BEAVERTON, Ore. – The blizzard that hit Dick’s Sporting Goods Park in Commence City, Colorado, on Saturday ensconced the Portland Timbers’ season opener in analytical confusion, leaving little to be learned from a 3-3 draw played under aberrational conditions.
But while that confusion may keep new questions from being answered about the team’s 2019 prospects, it also did nothing to provide answers to lingering doubts. And with the team’s only starting-lineup change from the 2018 MLS Cup final occurring in defense, the “3” under “Rapids” on the DSG Park scoreboard still casts the defense as a work in progress.
“It just takes time,” right back Zarek Valentin told Talk Timbers for Wednesday night’s show, having been asked about losing the communication of former Timbers defender Liam Ridgewell. The England native returned to his home country this offseason, joining Hull City after helping the Timbers to a second final in four seasons.
“It’s one of these things where mistakes happen, but there’s going to be a lot more positivity than negativity in terms of those relationships and the way they develop themselves,” Valentin explained.
Valentin was one of the two consistent presences along Portland’s defense last year, shifting from left to right back midseason after the return of U.S. international Jorge Villafaña. Center back Larrys Mabiala proved a backline stalwart, too, with the France-born defender combining with Valentin to appear in 63 of a possible 68 games last season.
Mabiala and Valentin have often cited as the players mostly likely to augment the loss of Ridgewell’s communication, a role the fullback likens more to an aspiration than an obligation.
“It’s not necessarily as much me saying, ‘Oh, I need to do this,’” he explained, about being more vocal on the field. “It’s more a want and a desire, and also, when you get into [more interactions with teammates], you feel more comfortable, and you develop good relationships, you can have an honest conversation.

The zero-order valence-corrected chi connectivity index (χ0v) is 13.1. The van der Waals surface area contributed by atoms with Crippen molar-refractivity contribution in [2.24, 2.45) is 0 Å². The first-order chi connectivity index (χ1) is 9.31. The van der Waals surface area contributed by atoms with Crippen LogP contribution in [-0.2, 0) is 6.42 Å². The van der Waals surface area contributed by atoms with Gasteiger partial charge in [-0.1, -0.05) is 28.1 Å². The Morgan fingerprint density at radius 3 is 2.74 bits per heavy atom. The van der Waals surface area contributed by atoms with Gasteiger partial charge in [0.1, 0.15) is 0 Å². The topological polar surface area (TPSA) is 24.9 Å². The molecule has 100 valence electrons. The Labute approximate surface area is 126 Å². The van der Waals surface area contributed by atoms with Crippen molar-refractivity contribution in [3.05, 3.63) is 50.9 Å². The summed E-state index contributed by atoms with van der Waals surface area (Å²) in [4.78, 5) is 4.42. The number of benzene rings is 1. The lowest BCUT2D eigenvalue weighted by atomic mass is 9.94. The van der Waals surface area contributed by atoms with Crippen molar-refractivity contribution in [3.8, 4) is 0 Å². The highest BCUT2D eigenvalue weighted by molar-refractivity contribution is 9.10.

“If I’m not doing well enough, people feel comfortable enough to tell me that, and I think I can pass that along to others, as well.”
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Those relationships won’t be new to Valentin, who used his on-field leadership to become a linchpin at two different positions, at different times, last season. The most vociferous Timber on the field for much of last year – particularly in the season’s middle months, when fitness issues kept Ridgewell from the field – Valentin eventually posted career highs in minutes played (2,721), appearances (32) and starts (31). His leadership and tactical acumen were major reasons why, even after the return of Villafaña, Valentin maintained a starting role.
There is a difference, however, between the communication you can provide from a fullback’s position and what’s needed in central defense, when partnerships often require one player to assert the more vocal role. Though it’s unclear how those relationships will play out for the Timbers over the course of 2019, Valentin again sees it as a function of time.
“It’s just a matter of getting used to each other,” Valentin says, when asked for his perspective from the flank. “Obviously, Julio (Cascante) and Larrys have played more minutes with each other,” this season, he says, alluding to the duo who started in Colorado.
“Bill (Tuiloma),” a former Olympique Marseille player, “and Larrys, their French connection, didn’t play an incredible amount of games together last year. When Bill stepped in in the playoffs, it was with Ridgy, because Larrys got the red card or picked up a knock.
“Things along those lines just have to develop. It’s going to take time. I don’t think we’re far off by any means. I don’t think it’s completely a terrible level. It’s a matter of time and having these things develop.”
And while as those things improve, it will be important to maintain perspective, according to Valentin. Even amid last weekend’s disappointment, there were still things to build on.
“In the grand scheme, yes, we are upset that we dropped points,” he admits, “but in the grand scheme, it’s good that we got points. And ultimately, if we play that way, we’re going to have a lot more good results than bad results.”